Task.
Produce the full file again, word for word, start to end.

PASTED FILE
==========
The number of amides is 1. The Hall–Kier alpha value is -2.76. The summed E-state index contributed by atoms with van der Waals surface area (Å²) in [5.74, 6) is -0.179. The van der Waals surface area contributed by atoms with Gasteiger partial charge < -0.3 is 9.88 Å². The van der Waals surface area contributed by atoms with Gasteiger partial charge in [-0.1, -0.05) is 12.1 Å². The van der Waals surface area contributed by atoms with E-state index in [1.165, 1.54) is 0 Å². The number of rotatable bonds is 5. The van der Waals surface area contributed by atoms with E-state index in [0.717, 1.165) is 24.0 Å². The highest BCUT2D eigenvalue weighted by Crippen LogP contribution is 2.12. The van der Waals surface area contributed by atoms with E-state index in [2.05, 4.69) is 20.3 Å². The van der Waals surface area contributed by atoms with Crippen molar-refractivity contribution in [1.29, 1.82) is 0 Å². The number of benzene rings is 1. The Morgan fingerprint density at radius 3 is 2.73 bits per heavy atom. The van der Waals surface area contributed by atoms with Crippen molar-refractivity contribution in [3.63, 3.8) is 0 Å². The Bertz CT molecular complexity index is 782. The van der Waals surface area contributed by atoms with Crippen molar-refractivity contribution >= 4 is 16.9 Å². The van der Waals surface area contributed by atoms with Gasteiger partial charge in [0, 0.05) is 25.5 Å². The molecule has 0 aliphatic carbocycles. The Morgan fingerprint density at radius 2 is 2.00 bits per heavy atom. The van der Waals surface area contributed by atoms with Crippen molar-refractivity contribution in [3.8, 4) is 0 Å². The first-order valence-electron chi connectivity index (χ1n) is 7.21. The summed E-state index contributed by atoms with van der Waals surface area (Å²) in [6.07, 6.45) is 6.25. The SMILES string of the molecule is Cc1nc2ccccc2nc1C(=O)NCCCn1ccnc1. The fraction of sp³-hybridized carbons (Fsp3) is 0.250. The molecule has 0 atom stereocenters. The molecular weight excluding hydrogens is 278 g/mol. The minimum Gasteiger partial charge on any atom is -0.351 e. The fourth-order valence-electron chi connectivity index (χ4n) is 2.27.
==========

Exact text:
The number of amides is 1. The Hall–Kier alpha value is -2.76. The summed E-state index contributed by atoms with van der Waals surface area (Å²) in [5.74, 6) is -0.179. The van der Waals surface area contributed by atoms with Gasteiger partial charge < -0.3 is 9.88 Å². The van der Waals surface area contributed by atoms with Gasteiger partial charge in [-0.1, -0.05) is 12.1 Å². The van der Waals surface area contributed by atoms with E-state index in [1.165, 1.54) is 0 Å². The number of rotatable bonds is 5. The van der Waals surface area contributed by atoms with E-state index in [0.717, 1.165) is 24.0 Å². The highest BCUT2D eigenvalue weighted by Crippen LogP contribution is 2.12. The van der Waals surface area contributed by atoms with E-state index in [2.05, 4.69) is 20.3 Å². The van der Waals surface area contributed by atoms with Crippen molar-refractivity contribution in [1.29, 1.82) is 0 Å². The number of benzene rings is 1. The Morgan fingerprint density at radius 3 is 2.73 bits per heavy atom. The van der Waals surface area contributed by atoms with Crippen molar-refractivity contribution in [3.63, 3.8) is 0 Å². The Bertz CT molecular complexity index is 782. The van der Waals surface area contributed by atoms with Crippen molar-refractivity contribution >= 4 is 16.9 Å². The van der Waals surface area contributed by atoms with Gasteiger partial charge in [0, 0.05) is 25.5 Å². The molecule has 0 aliphatic carbocycles. The Morgan fingerprint density at radius 2 is 2.00 bits per heavy atom. The van der Waals surface area contributed by atoms with Crippen molar-refractivity contribution in [3.8, 4) is 0 Å². The first-order valence-electron chi connectivity index (χ1n) is 7.21. The summed E-state index contributed by atoms with van der Waals surface area (Å²) in [6.07, 6.45) is 6.25. The SMILES string of the molecule is Cc1nc2ccccc2nc1C(=O)NCCCn1ccnc1. The fraction of sp³-hybridized carbons (Fsp3) is 0.250. The molecule has 0 atom stereocenters. The molecular weight excluding hydrogens is 278 g/mol. The minimum Gasteiger partial charge on any atom is -0.351 e. The fourth-order valence-electron chi connectivity index (χ4n) is 2.27.